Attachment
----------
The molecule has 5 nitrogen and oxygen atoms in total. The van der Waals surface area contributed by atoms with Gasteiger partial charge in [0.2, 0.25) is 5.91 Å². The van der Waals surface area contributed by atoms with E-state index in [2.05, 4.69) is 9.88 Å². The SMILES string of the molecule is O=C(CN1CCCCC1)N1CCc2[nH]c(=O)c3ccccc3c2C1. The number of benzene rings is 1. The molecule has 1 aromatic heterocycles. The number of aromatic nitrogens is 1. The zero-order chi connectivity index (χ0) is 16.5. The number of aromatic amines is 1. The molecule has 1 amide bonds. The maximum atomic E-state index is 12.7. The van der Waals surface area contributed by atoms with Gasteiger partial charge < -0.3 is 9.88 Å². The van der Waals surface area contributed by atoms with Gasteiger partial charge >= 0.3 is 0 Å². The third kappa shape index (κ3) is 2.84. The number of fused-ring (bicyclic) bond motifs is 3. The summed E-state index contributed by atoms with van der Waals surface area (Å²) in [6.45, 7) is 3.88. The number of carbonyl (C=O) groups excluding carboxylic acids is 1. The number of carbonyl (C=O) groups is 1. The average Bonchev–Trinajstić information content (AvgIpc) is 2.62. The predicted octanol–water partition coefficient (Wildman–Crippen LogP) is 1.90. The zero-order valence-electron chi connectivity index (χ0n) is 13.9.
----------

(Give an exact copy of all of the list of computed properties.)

The molecule has 5 nitrogen and oxygen atoms in total. The van der Waals surface area contributed by atoms with Gasteiger partial charge in [0.2, 0.25) is 5.91 Å². The van der Waals surface area contributed by atoms with E-state index in [2.05, 4.69) is 9.88 Å². The SMILES string of the molecule is O=C(CN1CCCCC1)N1CCc2[nH]c(=O)c3ccccc3c2C1. The number of benzene rings is 1. The molecule has 1 aromatic heterocycles. The number of aromatic nitrogens is 1. The zero-order chi connectivity index (χ0) is 16.5. The number of aromatic amines is 1. The molecule has 1 amide bonds. The maximum atomic E-state index is 12.7. The van der Waals surface area contributed by atoms with Gasteiger partial charge < -0.3 is 9.88 Å². The van der Waals surface area contributed by atoms with Gasteiger partial charge >= 0.3 is 0 Å². The third kappa shape index (κ3) is 2.84. The number of fused-ring (bicyclic) bond motifs is 3. The summed E-state index contributed by atoms with van der Waals surface area (Å²) in [6.45, 7) is 3.88. The number of carbonyl (C=O) groups excluding carboxylic acids is 1. The number of carbonyl (C=O) groups is 1. The average Bonchev–Trinajstić information content (AvgIpc) is 2.62. The predicted octanol–water partition coefficient (Wildman–Crippen LogP) is 1.90. The zero-order valence-electron chi connectivity index (χ0n) is 13.9.